# Math is Money

An adventure story from my time as a substitute teacher where I taught how math can make you rich.

Aug 18, 2022 4 minutes

If a 15-year invested $6,000 today and earned 10% per year how much would it be worth at age 65? The answer is$704,345! That’s more than 2 orders of magnitude! Compounding interest over time is insane, but you have to start early to unlock the real value.

Back in March 2019, I did my first substitute teaching gig for fun. It was high school algebra and the topic was solving systems of equations. For the first class, I followed the teacher’s written instructions. But the kids didn’t behave and played around on their Chromebooks. I spent my break between classes throwing together a quick Excel model and started the next class with a question:

“Who is interested in me showing you how math can make you rich?” It immediately got quiet and all the hands shot into the air.

I wrote the following system of equations and told them that solving them would make them rich. The students then inundated me with questions trying to understand what it meant.

$\begin{cases} Future Value= PresentValue(1+r)^n \\\ Annual Income At Retirement = FutureValue * 4\% \end{cases}$

Let’s start with the 4% Rule: this conservative estimate suggests withdrawing 4% of your nest egg annually is unlikely to deplete your savings during your lifetime. So start by asking yourself what annual income would make you happy. One of the students said he’d need $250k, but I talked them into using a more reasonable$50k. Since it was an algebra class, they knew to divide our desired annual distribution by 4% to come up with our savings goal.

$$\frac{50{,}000}{.04}=1.25\: million$$

That was a big number and most considered it to be unrealistic to the students. But remember the answer to my first question above: $6k at 10% annual interest for 50 years is$704,345. We’re already over halfway there —56.3% to be exact. We calculate that by using the time value of money equation: $$FV=PV\: (1+r)^n$$ Plugging in the numbers as follows: $$FV = 6{,}000 * (1+.1)^{50} = 704{,}345$$.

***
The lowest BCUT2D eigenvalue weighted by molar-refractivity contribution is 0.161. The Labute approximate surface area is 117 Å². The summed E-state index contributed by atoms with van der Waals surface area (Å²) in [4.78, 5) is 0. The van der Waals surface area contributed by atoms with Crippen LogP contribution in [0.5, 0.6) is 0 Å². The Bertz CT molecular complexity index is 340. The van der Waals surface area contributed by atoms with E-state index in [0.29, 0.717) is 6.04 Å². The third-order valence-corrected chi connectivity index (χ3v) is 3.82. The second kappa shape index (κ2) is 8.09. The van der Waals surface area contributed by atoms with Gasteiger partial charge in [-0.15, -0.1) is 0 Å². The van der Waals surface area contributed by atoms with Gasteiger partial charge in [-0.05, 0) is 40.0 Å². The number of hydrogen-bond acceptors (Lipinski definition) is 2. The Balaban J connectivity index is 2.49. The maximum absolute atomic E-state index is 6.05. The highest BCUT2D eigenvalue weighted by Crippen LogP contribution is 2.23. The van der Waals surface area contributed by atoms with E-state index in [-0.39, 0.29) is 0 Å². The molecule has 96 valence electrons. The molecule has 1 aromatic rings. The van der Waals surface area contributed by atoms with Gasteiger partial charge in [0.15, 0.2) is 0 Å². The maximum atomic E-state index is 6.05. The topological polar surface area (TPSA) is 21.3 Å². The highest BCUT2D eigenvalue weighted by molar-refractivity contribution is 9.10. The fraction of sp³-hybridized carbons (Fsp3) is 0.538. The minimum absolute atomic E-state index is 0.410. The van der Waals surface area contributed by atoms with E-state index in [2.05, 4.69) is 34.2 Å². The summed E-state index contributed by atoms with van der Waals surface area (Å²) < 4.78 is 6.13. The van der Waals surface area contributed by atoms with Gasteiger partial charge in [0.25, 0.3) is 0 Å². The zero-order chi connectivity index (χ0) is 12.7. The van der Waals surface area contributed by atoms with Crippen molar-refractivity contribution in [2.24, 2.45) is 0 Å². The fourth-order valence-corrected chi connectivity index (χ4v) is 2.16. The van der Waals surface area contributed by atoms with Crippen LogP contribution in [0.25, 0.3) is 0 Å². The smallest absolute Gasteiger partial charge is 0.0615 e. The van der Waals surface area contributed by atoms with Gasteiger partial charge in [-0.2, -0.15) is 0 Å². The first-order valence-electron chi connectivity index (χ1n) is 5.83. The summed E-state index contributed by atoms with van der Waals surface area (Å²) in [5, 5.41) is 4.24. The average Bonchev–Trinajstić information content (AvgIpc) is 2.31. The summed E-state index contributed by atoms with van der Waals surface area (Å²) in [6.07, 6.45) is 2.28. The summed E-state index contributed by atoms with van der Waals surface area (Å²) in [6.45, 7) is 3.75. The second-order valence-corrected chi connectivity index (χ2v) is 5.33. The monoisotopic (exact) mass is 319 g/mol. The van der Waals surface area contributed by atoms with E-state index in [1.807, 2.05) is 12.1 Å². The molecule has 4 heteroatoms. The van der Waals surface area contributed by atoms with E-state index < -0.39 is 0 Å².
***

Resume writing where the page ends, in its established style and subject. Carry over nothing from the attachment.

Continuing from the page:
We can continue doing this for the next year by decreasing “n” by one. So for year two, we plug in: $$6{,}000 * (1+.1)^{49} = 640{,}314$$. Boom, we’re done! $$704{,}345 + 640{,}314 = 1{,}344{,}659$$ which is greater than our $1.25 million target. In fact, with$1,344,659 in the bank, our 4% withdrawal jumps to $53,786 because of the second equation: $$1{,}344{,}659 * 4\\\% = 53{,}786$$. The amazing thing here is that this 15-year-old wouldn’t have to invest a single dollar more, and they would be fine. But once you discover the power of compounding, it’s hard to stop. How much would they have if they continued investing$6k per year until reaching age 65? Rather than do all the math here, I built a Google Sheet that lets you play around with the assumptions.1

But the answer is $7.68 million! Bonus points for the student that wanted$250k per year because 4% of $7.68 million is$307,200. It’s also noteworthy that investing $6k for 50 years is only$300k in total investments, and yet one can withdraw more than this every single year for the rest of their life!

Some may claim it’s unrealistic for a 15-year-old to save $6k. But so what? The math stays the same. Start with whatever is realistic. They may need to save for a few more years, but compound interest is still a powerful force. Also, is that a reasonable objection? I put together a quick thought experiment on the ‘Savings’ tab of the Google Sheet that shows how one might get to the$6k target.

Some may claim 10% is an unrealistic rate of return. I’ll remind you that my goal with this “lesson” was to inspire kids to appreciate math and begin saving for retirement which I think it achieved. The market return may be lower, or it may be higher; the fact that compound interest is supercharged by starting young is the valuable lesson.

If you’ve orbited the sun for a while already you might be thinking “This is great if I had known when I was 15, but I’m ‘x’ now, what should I do?”

Get started right now to take advantage of all the compounding you can. There’s a quote of which I’m a fan:

The best time to plant a tree was 20 years ago. The second best time is today.
-Chinese Proverb

I know math isn’t most people’s favorite subject, but do you think it would become more popular if we changed the name from Math 101 to Money 101?